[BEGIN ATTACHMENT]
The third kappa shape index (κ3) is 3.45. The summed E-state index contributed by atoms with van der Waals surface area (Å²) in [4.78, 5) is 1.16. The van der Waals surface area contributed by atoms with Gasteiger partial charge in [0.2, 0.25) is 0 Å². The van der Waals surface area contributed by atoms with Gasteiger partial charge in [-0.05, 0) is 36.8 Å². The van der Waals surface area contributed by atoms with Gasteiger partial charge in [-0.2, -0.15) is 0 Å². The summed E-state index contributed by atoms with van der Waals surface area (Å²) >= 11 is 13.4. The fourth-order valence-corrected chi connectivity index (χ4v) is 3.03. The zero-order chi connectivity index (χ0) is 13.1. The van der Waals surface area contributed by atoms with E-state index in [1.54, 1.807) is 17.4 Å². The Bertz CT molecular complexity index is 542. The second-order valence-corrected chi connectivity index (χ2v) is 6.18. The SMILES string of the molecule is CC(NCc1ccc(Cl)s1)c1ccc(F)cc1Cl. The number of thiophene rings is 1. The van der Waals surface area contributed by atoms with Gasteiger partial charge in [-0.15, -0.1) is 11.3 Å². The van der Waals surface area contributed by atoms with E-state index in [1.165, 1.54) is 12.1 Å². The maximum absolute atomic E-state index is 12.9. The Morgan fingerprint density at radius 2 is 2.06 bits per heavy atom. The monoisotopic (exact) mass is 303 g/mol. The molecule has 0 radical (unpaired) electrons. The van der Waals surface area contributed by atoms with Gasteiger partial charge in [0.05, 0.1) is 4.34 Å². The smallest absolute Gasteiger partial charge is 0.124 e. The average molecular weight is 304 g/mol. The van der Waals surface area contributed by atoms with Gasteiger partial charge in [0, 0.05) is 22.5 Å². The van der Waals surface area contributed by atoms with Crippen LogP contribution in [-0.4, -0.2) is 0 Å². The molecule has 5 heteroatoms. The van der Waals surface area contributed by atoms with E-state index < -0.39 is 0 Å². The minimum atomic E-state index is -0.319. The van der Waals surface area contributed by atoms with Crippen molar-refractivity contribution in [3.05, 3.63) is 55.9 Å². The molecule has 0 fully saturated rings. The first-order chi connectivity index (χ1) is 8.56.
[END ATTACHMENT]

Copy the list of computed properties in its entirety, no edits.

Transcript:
The third kappa shape index (κ3) is 3.45. The summed E-state index contributed by atoms with van der Waals surface area (Å²) in [4.78, 5) is 1.16. The van der Waals surface area contributed by atoms with Gasteiger partial charge in [0.2, 0.25) is 0 Å². The van der Waals surface area contributed by atoms with Gasteiger partial charge in [-0.05, 0) is 36.8 Å². The van der Waals surface area contributed by atoms with Gasteiger partial charge in [-0.2, -0.15) is 0 Å². The summed E-state index contributed by atoms with van der Waals surface area (Å²) >= 11 is 13.4. The fourth-order valence-corrected chi connectivity index (χ4v) is 3.03. The zero-order chi connectivity index (χ0) is 13.1. The van der Waals surface area contributed by atoms with E-state index in [1.54, 1.807) is 17.4 Å². The Bertz CT molecular complexity index is 542. The second-order valence-corrected chi connectivity index (χ2v) is 6.18. The SMILES string of the molecule is CC(NCc1ccc(Cl)s1)c1ccc(F)cc1Cl. The number of thiophene rings is 1. The van der Waals surface area contributed by atoms with Gasteiger partial charge in [-0.15, -0.1) is 11.3 Å². The van der Waals surface area contributed by atoms with E-state index in [1.165, 1.54) is 12.1 Å². The maximum absolute atomic E-state index is 12.9. The Morgan fingerprint density at radius 2 is 2.06 bits per heavy atom. The monoisotopic (exact) mass is 303 g/mol. The molecule has 0 radical (unpaired) electrons. The van der Waals surface area contributed by atoms with Gasteiger partial charge in [0.05, 0.1) is 4.34 Å². The smallest absolute Gasteiger partial charge is 0.124 e. The average molecular weight is 304 g/mol. The van der Waals surface area contributed by atoms with Gasteiger partial charge in [0, 0.05) is 22.5 Å². The van der Waals surface area contributed by atoms with Crippen LogP contribution in [-0.4, -0.2) is 0 Å². The molecule has 5 heteroatoms. The van der Waals surface area contributed by atoms with E-state index < -0.39 is 0 Å². The minimum atomic E-state index is -0.319. The van der Waals surface area contributed by atoms with Crippen molar-refractivity contribution in [3.05, 3.63) is 55.9 Å². The molecule has 0 fully saturated rings. The first-order chi connectivity index (χ1) is 8.56.